What’s a neighborhood to do when the city’s largest parcel of land with development potential becomes available at its front doorstep?
If you’re Karen and Frank Hammer of the Greenacres Woodward Civic Association, and the property is the 157-acre former home to the Michigan State Fair, you spring into action.
The activist couple, each with long careers in union organizing and public service, was instrumental in forming the State Fair Development Coalition (SFDC) and have been joined by dozens of concerned stakeholders. The group recognizes enormous potential that the redevelopment could serve as many as 24 distinct communities bordering corridors along Woodward Avenue and Eight Mile Road.
The SFDC is comprised of individuals, communities, elected officials, businesses, non-profits, and other organizations from throughout Michigan and Canada, according to its website. Its goal is to ensure Public Act 74, signed into law in 2012, serves its stated purpose to oversee sale of the fairgrounds to a private developer for “the highest and best use.” The law further required the establishment of a Fairgrounds Advisory Committee to “provide input and make recommendations on the sale and use of the property.”
Organizers say they have the most at stake where development decisions are concerned, and they insist the public’s preferences be reflected in use of the state-owned land.
As early as June 25, 2012, Karen Hammer wrote to Gov. Rick Snyder on behalf of the coalition, asking the Fairgrounds remain home of the State Fair, historic buildings and older trees on the property be preserved, and a year-round expo center be created on the site to optimize its central location for transit-oriented development. The coalition further advocated that the new development put a premium on job creation and leadership in green industry and technology.
By late 2012 the coalition’s development preferences were articulated in a plan that came to be known as META Expo, based on accentuating a Michigan Energy Technology Agriculture showplace or exposition center.
The initial two rounds of redevelopment plans for the fairgrounds, proposed by Magic Plus, LLC in August 2012 and, later, in March 2015, were widely criticized for what critics compared to the same kinds of suburban developments failing in retail markets across the country.
Three months later, following the March 2015 presentation, Detroit Planning Director Maurice Cox moved to slow down the project design process to incorporate more elements of the plan proposed by the community coalition.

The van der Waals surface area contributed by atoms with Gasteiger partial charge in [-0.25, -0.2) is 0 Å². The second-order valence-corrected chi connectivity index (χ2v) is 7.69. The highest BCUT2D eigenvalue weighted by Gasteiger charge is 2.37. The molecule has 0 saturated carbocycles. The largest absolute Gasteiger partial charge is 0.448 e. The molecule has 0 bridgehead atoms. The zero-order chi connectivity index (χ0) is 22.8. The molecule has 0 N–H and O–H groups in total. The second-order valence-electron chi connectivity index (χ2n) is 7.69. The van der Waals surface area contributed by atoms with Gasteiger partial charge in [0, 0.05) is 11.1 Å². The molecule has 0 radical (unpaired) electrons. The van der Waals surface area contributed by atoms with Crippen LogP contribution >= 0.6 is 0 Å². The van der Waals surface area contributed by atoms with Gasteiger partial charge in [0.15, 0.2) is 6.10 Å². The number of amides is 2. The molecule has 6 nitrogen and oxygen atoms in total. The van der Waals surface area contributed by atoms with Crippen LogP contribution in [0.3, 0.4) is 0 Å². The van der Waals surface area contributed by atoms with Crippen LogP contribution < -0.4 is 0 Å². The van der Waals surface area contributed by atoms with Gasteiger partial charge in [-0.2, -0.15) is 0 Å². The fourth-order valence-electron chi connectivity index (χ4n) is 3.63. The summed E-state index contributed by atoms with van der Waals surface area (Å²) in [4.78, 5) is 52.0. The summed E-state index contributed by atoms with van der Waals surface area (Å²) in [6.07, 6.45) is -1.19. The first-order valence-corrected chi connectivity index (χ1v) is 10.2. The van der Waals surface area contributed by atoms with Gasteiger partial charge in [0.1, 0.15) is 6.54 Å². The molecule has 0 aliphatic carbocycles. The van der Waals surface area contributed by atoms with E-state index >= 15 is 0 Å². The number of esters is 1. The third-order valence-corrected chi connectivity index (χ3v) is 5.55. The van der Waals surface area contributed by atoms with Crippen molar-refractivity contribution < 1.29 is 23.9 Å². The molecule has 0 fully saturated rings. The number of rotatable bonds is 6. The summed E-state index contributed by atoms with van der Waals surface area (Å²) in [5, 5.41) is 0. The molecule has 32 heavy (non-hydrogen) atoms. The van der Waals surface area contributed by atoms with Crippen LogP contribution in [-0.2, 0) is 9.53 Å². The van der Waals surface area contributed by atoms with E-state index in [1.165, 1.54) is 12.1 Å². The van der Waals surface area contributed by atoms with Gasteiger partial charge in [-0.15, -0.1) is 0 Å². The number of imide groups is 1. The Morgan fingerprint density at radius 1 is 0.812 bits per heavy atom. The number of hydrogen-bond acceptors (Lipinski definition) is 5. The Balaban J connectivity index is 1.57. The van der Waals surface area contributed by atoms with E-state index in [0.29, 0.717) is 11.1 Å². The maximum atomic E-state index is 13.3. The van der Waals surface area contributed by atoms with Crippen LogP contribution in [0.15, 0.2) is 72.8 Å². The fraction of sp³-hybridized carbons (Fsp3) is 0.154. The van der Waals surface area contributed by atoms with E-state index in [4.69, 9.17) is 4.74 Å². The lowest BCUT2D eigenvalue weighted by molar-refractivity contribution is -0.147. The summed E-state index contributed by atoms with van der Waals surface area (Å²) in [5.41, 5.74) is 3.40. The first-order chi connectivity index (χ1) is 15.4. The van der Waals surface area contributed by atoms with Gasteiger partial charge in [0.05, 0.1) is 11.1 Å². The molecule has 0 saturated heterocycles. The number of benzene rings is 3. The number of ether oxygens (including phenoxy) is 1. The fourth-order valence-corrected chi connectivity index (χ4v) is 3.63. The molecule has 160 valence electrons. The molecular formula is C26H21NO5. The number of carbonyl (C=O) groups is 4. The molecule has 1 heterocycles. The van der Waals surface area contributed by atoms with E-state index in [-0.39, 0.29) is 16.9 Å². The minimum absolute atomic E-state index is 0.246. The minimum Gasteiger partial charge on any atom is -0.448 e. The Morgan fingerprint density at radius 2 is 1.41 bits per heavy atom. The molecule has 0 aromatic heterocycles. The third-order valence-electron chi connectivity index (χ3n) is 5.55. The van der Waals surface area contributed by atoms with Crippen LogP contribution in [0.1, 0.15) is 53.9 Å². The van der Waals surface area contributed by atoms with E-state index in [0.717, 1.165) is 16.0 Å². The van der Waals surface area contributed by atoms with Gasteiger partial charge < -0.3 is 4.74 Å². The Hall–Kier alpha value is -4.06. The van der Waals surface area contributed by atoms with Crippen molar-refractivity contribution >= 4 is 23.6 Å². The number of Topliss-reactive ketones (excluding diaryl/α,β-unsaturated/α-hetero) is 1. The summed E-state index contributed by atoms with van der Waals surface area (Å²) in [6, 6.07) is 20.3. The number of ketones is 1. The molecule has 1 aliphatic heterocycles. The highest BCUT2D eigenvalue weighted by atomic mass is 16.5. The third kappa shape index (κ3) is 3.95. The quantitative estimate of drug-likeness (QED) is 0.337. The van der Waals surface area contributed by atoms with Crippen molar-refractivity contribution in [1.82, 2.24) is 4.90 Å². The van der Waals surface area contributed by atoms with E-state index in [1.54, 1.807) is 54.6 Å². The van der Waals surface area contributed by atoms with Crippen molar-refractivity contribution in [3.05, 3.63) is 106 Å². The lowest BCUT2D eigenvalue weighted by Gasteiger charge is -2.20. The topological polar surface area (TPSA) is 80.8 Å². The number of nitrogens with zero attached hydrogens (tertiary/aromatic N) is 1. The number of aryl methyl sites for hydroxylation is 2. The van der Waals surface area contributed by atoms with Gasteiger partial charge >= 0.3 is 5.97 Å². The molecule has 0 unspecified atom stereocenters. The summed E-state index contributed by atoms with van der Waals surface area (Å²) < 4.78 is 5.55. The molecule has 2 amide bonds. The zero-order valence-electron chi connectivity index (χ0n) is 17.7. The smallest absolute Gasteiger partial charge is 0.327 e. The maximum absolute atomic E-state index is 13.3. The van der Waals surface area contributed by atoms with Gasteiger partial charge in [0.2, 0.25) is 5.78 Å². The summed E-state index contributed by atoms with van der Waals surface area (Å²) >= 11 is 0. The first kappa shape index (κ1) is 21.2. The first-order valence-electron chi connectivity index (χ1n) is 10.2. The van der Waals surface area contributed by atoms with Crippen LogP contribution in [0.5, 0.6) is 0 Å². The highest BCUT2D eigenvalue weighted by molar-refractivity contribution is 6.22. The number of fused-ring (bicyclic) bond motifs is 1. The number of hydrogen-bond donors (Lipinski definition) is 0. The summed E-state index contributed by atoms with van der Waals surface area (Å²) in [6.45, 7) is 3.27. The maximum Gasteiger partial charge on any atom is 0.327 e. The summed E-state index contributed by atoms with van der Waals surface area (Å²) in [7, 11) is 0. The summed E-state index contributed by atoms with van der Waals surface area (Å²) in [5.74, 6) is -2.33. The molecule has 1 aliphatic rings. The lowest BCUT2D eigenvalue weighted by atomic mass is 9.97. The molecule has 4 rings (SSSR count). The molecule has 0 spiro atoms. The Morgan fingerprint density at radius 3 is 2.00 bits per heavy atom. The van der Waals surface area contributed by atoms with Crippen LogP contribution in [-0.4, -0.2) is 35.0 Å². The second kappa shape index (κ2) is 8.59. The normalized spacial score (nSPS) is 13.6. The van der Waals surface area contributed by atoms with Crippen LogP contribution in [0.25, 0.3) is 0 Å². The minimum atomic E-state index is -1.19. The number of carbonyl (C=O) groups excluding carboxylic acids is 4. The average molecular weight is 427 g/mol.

Coalition spokesperson Jeffrey Jones says a later meeting with Magic Plus principal member Joel Ferguson led to some progress.
“Since then, the Magic Plus team has incorporated some of the design features captured by the META Expo plan, such as the effort to preserve the natural features of the site and designing a closer relationship with the surrounding neighborhoods,” Jones says.
The Magic Plus team has also incorporated changes in its original proposal to make the site more walkable, green, and more accessible both Detroiters and residents of nearby suburbs. Still, Jones says the SFDC would like to see more enhancements.
“The project should speak to the region’s needs and be a destination,” he says. “The other area we’d still like to see some improvements made in is transit and mobility.”
The coalition has recruited the support of a research team from the Michigan State University’s School of Social Work, which has developed a survey for community residents and stakeholders to express its vision and preferences for the development site. Already input has been collected from about 300 respondents. The coalition is also looking for participants in focus groups of eight to 10 people, along with individual feedback about the project.
The neighborhood survey is still open for the public to contribute their thoughts about the project. To access the survey follow this link: https://msu.co1.qualtrics.com/
For more information, call (313) 986-1726 or visit www.mifairgroundsfuture.org.